BOST’s production is simply lovely and a perfect Christmas treat. ..
The show is a visual treat, with the cast in sumptuous costumes, ballet dancers pirouetting gracefully, real ponies pulling a carriage – and even the surreal sight of dancing mice.
…Fairy Godmother (Pat Davies) is overworked and occasionally grumpy but is still able to work her magic – especially when Cinderella is transformed in an instant from a servant to a princes-in-waiting in a shimmering ball gown, ready for the ball. Just how did they do that?
Melanie Isaac is an appealing, sweet-voiced Cinderella, while Tony Prince brings heart and soul to a Prince who just wants to be in love with the woman he marries. Prince and Mark Gairruso as the forgetful, jovial King, manage to wring out every drop of wry humour from the script without veering into panto territory – ably supported by Frank Nance, who brings real gravitas to the role of Lord Chamberlain.
There are some brilliantly amusing moments which make even this fantastical fairytale feel very real.
Reflecting on the ball the morning after, one of Cinderella’s stepsisters grumbles that the Prince seemed taken with his mystery woman – ‘but then men always go for the obvious’.
But the star of the show is undoubtedly Cinderella’s impeccably trained dog – and you would have to have a heart of stone not to join in with the ahhs as the cute canine canters onto stage.
LIVERPOOL ECHO, 16th November 2013
The Slipper And The Rose
It might come as a surprise to discover the production currently on stage at the Royal Court comes from the Birkenhead Operatic Society Trust (BOST).
Oliver! And Oklahoma! it ain’t.
But more power to BOST’s elbow, because the entire cast has committed itself one hundred percent to this departure from the norm, and the result is a production rich in both pathos and comedy.
Under director Elsie Kelly it is packed with entertaining performances, and there’s a palpable sense of camaraderie between the six men who form “Hot Metal” with heartfelt and hilarious consequences.
Chris Simmons’ emasculated misogynist Jerry is the forceful leader of the pack, and the actor is a strong physical and vocal presence on the stage. But there are lovely turns from each of the men, including David Robarts as chubby house-husband Dave and John Tetlow as the sensitive, depressive mummy’s boy Malcolm who finds affection from an unlikely quarter.
Still, while this is a man’s world, the women aren’t merely bystanders, with Linzi Stefanov giving a particularly feisty performance as Dave’s wife.
THE FULL MONTY
The Empire was alive with the sound of music last night as Birkenhead Operatic Society Trust brought the Rogers and Hammerstein show to the city stage. Although an amateur group, BOST put on an accomplished and impressive production. Jessica Walters as Maria is certainly not a problem to be solved… (she) is irreproachable and her scenes with the Von Trapp children are a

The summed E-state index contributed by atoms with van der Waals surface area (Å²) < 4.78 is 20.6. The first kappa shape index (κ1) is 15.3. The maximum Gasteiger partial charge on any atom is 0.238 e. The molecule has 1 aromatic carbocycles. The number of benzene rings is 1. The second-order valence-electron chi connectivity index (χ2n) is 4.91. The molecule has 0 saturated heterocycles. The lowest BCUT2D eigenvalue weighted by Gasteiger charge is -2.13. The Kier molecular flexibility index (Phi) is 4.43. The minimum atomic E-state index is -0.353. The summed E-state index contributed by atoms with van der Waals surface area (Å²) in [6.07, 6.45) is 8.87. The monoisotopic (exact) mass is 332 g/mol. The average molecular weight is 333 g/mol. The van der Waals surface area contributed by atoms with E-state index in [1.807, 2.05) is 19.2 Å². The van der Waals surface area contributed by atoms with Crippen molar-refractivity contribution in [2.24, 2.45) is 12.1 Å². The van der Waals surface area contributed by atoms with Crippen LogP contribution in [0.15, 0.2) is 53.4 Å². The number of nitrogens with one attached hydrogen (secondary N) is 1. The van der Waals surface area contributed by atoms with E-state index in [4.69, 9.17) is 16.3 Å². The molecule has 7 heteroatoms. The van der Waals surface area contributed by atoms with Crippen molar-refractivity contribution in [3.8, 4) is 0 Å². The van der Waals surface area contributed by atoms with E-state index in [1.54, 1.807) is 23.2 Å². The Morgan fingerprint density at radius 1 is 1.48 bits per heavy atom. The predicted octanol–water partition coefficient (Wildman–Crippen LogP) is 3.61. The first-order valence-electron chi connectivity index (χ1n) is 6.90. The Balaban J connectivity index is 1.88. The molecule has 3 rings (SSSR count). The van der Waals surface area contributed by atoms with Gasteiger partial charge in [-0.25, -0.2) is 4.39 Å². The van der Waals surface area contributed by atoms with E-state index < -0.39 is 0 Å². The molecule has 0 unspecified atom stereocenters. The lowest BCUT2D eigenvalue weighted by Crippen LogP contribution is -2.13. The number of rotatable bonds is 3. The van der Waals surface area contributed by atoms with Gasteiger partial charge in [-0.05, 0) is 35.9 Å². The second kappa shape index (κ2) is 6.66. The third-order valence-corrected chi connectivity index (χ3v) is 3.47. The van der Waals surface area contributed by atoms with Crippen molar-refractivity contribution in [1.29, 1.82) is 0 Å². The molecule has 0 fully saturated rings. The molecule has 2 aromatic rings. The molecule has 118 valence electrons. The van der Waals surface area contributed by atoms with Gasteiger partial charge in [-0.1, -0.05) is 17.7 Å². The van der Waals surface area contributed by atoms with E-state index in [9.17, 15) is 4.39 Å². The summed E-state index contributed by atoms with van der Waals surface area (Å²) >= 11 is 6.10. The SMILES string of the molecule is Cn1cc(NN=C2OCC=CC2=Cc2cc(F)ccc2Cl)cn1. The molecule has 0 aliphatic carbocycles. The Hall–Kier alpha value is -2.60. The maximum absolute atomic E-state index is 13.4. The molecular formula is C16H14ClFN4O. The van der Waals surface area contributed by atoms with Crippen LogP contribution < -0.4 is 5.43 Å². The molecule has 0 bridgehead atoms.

delight. Do-re-mi and The Lonely Goatherd are standout highlights. The show maintains an energetic momentum. Walters, the children and Gareth Casey Morris as the Captain, give fantastic performances, which appear far from amateur. The highlight is, of course, the Von Trapp clan performing in
front of a giant Nazi flag and officers, a beautiful rendition of Eidelweiss.
The Sound Of Music (2012) – Liverpool Echo
Newcomers to the ranks of Birkenhead Operatic shows will, I am sure, join the ranks of those who have followed them in the past, congratulating them on on another excellent theatrical venture. Tony Prince as Fagin was a tour de force. Nancy was beautifully played and sung by Linzi Stefanov. What can one say about the Director, Elsie Kelly? Another triumph in a very long line of triumphs. Long may she continue to delight us.
Oliver! (2012) – NODA
The triumph of the show belongs to BOST alone. It was a delight to hear a traditional thatre band – much larger than most that accompany modern musicals now… and it is clear that the staging is anything but amateur. As Belle; Laura Coard brings much needed cheekiness to the beauty and Gareth Casey Morris as the beast is terrifying and vulnerable. The Gaston and Le Fou double act is delightful, especially in the expertly choreographed tavern scene. But the magic is truly felt in the castle and the enchanted servants that inhabit it. Lumiere and Cogsworth, the candlestick and clock, give the audience another hilarious double act but special praise goes to Meryl Langford as the opera singer turned wardrobe, who got the biggest laugh of the night. Be Our Guest is outstanding with the always in-tune ensemble also taking a starring role. The finale is as good as many professional productions you could care to name.
Disney’s Beauty And The Beast (2011) – What’s On Stage
Audition passages for our staged concert performance of ‘My Fair Lady’ are now available! If you would like to be sent the passages for any of the following parts, please email your request to: email@example.com – Eliza Doolittle (6 women will be cast in this ...Read More
We will be offering a variety of festive songs and band music from traditional through to modern sources, encouraging you to recall the reason for the celebrations, perhaps reminisce through childhood memories, and smile with us, looking forward to the wonders of Christmas. So be ...Read More
We’ve now launched our exciting new ‘Friends of BOST’ scheme! For just £2.50 per month you’ll receive a host of benefits, whilst helping to support us in continuing to produce the best live theatrical entertainment in the region. Friends receive a £10 voucher to be ...Read More
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